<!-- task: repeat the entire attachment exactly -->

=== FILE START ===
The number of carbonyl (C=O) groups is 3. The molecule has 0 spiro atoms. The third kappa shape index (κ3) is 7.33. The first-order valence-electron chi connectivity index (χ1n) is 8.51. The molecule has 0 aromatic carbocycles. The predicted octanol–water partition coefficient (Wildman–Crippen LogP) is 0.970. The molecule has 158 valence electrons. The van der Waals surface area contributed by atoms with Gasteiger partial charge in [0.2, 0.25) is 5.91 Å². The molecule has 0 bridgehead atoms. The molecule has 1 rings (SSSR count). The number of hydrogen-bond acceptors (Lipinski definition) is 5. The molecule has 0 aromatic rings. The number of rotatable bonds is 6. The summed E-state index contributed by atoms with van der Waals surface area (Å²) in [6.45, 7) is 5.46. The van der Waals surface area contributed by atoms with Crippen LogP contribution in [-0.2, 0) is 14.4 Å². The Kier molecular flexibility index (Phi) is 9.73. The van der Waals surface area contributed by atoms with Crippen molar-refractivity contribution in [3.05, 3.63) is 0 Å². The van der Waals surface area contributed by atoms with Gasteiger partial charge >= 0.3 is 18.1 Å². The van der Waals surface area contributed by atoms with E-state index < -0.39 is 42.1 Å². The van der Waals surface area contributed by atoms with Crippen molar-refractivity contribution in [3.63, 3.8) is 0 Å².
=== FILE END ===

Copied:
The number of carbonyl (C=O) groups is 3. The molecule has 0 spiro atoms. The third kappa shape index (κ3) is 7.33. The first-order valence-electron chi connectivity index (χ1n) is 8.51. The molecule has 0 aromatic carbocycles. The predicted octanol–water partition coefficient (Wildman–Crippen LogP) is 0.970. The molecule has 158 valence electrons. The van der Waals surface area contributed by atoms with Gasteiger partial charge in [0.2, 0.25) is 5.91 Å². The molecule has 0 bridgehead atoms. The molecule has 1 rings (SSSR count). The number of hydrogen-bond acceptors (Lipinski definition) is 5. The molecule has 0 aromatic rings. The number of rotatable bonds is 6. The summed E-state index contributed by atoms with van der Waals surface area (Å²) in [6.45, 7) is 5.46. The van der Waals surface area contributed by atoms with Crippen LogP contribution in [-0.2, 0) is 14.4 Å². The Kier molecular flexibility index (Phi) is 9.73. The van der Waals surface area contributed by atoms with Crippen molar-refractivity contribution in [3.05, 3.63) is 0 Å². The van der Waals surface area contributed by atoms with Gasteiger partial charge >= 0.3 is 18.1 Å². The van der Waals surface area contributed by atoms with E-state index < -0.39 is 42.1 Å². The van der Waals surface area contributed by atoms with Crippen molar-refractivity contribution in [3.63, 3.8) is 0 Å².